A comparison of the effects of floor mats and shoe in-soles on standing fatigue

Appl Ergon. 2002 Sep;33(5):477-84. doi: 10.1016/s0003-6870(02)00027-3.


In assembly line positions and other occupations, employees experience pain and discomfort associated with long periods of standing. Modifying flooring is a common intervention method used to alleviate problems associated with constrained standing. This study investigated the effects of four different standing conditions upon assembly workers' perception of general fatigue and discomfort associated with various body parts following 1 week of 8-h days of exposure to each condition. The four standing conditions were (1) on hard floor, (2) on a floor mat, (3) wearing shoe in-soles, and (4) wearing shoe in-soles while standing on a floor mat. Questions were asked regarding general fatigue and discomfort. In general, the mat, in-soles and combined conditions were more comfortable than standing on hard floor. Moderately strong correlations were found for the variables of height, age and job tenure. Shorter individuals experienced greater discomfort in the upper leg and low back when standing on a mat and when wearing in-soles. The older workers and those with more job seniority reported greater discomfort associated with body joints when standing on the hard floor and when standing on the floor mat. No significant differences in fatigue or discomfort were found when comparing the overall effects of using the floor mat to wearing the shoe in-soles or the combined condition.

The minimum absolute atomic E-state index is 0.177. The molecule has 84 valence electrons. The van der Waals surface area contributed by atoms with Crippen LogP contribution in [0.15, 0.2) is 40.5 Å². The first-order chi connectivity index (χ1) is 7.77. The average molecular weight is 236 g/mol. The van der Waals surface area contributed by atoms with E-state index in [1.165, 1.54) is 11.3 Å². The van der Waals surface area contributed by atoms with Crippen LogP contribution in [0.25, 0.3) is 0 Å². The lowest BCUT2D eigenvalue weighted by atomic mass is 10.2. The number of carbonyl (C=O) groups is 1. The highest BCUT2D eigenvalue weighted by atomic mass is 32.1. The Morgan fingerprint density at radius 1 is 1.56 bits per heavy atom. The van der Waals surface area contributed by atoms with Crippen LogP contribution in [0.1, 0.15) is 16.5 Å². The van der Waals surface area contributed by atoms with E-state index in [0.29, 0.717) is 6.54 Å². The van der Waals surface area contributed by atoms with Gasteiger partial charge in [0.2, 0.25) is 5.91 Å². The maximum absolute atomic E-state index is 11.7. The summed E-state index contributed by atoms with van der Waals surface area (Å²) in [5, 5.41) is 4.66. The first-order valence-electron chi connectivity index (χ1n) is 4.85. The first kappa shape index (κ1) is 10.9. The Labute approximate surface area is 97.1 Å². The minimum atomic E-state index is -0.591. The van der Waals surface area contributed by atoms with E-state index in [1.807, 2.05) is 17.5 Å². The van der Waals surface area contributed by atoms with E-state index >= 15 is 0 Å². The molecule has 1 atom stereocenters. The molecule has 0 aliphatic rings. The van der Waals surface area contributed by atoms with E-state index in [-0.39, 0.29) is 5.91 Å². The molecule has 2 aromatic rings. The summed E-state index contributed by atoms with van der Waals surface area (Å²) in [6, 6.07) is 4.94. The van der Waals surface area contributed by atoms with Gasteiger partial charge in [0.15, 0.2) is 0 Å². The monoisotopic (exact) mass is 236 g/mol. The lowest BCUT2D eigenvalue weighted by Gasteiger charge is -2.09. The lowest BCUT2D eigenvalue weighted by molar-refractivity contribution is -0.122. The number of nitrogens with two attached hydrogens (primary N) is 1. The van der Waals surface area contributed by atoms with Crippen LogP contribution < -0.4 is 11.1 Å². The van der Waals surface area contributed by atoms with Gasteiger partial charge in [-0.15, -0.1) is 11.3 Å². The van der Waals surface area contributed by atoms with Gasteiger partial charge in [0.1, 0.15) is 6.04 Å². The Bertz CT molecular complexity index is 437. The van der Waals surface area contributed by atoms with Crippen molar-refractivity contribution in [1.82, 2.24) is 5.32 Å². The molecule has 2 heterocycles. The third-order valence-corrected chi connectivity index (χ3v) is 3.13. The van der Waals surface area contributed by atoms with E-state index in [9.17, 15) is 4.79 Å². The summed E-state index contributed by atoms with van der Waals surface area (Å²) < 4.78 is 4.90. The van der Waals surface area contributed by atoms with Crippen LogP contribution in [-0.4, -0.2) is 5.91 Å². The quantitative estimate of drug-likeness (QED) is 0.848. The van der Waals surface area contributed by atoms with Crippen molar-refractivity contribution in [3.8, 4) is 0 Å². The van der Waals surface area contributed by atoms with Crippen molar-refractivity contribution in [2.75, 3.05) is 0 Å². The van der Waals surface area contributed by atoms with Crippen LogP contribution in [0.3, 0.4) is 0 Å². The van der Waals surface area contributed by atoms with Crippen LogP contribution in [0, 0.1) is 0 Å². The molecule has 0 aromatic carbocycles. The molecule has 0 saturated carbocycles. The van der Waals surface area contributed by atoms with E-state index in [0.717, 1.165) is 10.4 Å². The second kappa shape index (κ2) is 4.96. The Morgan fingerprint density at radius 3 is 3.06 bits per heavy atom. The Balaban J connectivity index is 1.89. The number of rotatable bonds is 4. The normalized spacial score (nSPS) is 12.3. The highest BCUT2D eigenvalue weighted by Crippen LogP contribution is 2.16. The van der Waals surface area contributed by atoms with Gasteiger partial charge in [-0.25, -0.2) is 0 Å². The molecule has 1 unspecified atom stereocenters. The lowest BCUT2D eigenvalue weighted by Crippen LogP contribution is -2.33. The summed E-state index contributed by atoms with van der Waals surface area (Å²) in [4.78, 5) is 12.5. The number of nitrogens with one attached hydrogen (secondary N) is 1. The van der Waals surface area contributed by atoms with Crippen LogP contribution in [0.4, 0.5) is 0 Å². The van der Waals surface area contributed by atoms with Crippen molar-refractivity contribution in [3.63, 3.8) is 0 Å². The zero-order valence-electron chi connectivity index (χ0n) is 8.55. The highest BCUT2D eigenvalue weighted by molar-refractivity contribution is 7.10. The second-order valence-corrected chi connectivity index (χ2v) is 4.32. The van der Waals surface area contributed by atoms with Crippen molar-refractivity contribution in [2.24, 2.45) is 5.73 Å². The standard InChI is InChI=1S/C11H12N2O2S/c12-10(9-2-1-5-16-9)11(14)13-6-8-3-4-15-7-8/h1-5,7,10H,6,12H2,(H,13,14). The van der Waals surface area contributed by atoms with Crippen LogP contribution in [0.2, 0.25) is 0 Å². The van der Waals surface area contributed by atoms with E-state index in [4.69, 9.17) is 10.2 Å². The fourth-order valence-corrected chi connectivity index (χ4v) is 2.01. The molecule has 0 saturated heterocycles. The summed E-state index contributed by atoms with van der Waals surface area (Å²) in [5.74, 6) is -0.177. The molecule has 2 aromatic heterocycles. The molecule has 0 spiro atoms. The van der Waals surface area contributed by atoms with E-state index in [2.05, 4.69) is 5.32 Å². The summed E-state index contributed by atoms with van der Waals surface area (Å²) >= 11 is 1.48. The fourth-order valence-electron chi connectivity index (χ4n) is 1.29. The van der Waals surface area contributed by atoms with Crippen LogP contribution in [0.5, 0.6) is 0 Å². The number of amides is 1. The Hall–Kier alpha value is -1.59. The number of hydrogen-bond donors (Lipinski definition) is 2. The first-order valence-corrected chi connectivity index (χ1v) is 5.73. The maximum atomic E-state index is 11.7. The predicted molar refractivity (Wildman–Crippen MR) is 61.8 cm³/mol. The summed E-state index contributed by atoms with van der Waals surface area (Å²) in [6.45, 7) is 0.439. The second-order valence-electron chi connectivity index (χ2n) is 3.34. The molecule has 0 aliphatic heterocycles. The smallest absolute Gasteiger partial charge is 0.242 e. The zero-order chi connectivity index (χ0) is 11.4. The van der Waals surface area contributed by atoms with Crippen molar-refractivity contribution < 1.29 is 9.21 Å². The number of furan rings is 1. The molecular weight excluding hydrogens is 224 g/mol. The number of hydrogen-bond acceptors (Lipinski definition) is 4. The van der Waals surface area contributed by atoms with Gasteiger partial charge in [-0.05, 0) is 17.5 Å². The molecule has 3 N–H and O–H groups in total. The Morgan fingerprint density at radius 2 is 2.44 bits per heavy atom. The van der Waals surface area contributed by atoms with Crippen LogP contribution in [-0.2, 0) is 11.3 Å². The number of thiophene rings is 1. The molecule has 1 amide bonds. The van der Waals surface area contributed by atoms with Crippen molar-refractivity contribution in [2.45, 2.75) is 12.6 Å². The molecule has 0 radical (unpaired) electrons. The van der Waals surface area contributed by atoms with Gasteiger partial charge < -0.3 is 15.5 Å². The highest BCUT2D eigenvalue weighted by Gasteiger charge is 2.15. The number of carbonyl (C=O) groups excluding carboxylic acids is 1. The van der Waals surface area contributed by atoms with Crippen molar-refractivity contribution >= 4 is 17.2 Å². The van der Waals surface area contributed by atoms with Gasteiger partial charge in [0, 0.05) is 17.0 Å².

Publication types

  • Comparative Study

MeSH terms

  • Aged
  • Biomechanical Phenomena
  • Ergonomics
  • Fatigue*
  • Female
  • Floors and Floorcoverings*
  • Humans
  • Male
  • Middle Aged
  • Occupational Health / statistics & numerical data*
  • Posture / physiology*
  • Shoes*
  • United States